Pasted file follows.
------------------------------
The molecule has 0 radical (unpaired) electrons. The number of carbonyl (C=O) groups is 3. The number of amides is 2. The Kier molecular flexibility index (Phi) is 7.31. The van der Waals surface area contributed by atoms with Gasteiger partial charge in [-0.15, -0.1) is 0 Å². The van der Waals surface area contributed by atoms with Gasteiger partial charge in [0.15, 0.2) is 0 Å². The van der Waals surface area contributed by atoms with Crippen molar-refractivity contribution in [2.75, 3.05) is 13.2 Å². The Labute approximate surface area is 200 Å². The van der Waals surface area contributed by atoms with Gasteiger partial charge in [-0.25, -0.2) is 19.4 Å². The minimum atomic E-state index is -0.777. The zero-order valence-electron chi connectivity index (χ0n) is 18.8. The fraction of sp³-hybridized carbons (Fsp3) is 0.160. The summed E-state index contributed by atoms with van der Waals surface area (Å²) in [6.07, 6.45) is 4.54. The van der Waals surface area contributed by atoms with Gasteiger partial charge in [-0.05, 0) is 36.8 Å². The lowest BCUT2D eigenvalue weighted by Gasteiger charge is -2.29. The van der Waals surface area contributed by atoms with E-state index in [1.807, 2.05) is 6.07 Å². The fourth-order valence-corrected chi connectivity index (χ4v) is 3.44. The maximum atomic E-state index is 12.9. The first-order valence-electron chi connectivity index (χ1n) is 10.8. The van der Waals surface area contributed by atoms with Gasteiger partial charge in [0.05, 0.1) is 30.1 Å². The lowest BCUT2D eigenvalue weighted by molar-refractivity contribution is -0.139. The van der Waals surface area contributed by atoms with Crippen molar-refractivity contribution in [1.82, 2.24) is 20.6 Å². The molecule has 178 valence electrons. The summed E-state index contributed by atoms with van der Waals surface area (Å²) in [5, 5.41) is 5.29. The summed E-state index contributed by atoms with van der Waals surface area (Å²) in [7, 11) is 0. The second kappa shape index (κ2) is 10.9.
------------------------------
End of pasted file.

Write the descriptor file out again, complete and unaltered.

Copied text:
The molecule has 0 radical (unpaired) electrons. The number of carbonyl (C=O) groups is 3. The number of amides is 2. The Kier molecular flexibility index (Phi) is 7.31. The van der Waals surface area contributed by atoms with Gasteiger partial charge in [-0.15, -0.1) is 0 Å². The van der Waals surface area contributed by atoms with Gasteiger partial charge in [0.15, 0.2) is 0 Å². The van der Waals surface area contributed by atoms with Crippen molar-refractivity contribution in [2.75, 3.05) is 13.2 Å². The Labute approximate surface area is 200 Å². The van der Waals surface area contributed by atoms with Gasteiger partial charge in [-0.25, -0.2) is 19.4 Å². The minimum atomic E-state index is -0.777. The zero-order valence-electron chi connectivity index (χ0n) is 18.8. The fraction of sp³-hybridized carbons (Fsp3) is 0.160. The summed E-state index contributed by atoms with van der Waals surface area (Å²) in [6.07, 6.45) is 4.54. The van der Waals surface area contributed by atoms with Gasteiger partial charge in [-0.05, 0) is 36.8 Å². The lowest BCUT2D eigenvalue weighted by Gasteiger charge is -2.29. The van der Waals surface area contributed by atoms with E-state index in [1.807, 2.05) is 6.07 Å². The fourth-order valence-corrected chi connectivity index (χ4v) is 3.44. The maximum atomic E-state index is 12.9. The first-order valence-electron chi connectivity index (χ1n) is 10.8. The van der Waals surface area contributed by atoms with Gasteiger partial charge in [0.05, 0.1) is 30.1 Å². The lowest BCUT2D eigenvalue weighted by molar-refractivity contribution is -0.139. The van der Waals surface area contributed by atoms with Crippen molar-refractivity contribution in [1.82, 2.24) is 20.6 Å². The molecule has 178 valence electrons. The summed E-state index contributed by atoms with van der Waals surface area (Å²) in [5, 5.41) is 5.29. The summed E-state index contributed by atoms with van der Waals surface area (Å²) in [7, 11) is 0. The second kappa shape index (κ2) is 10.9.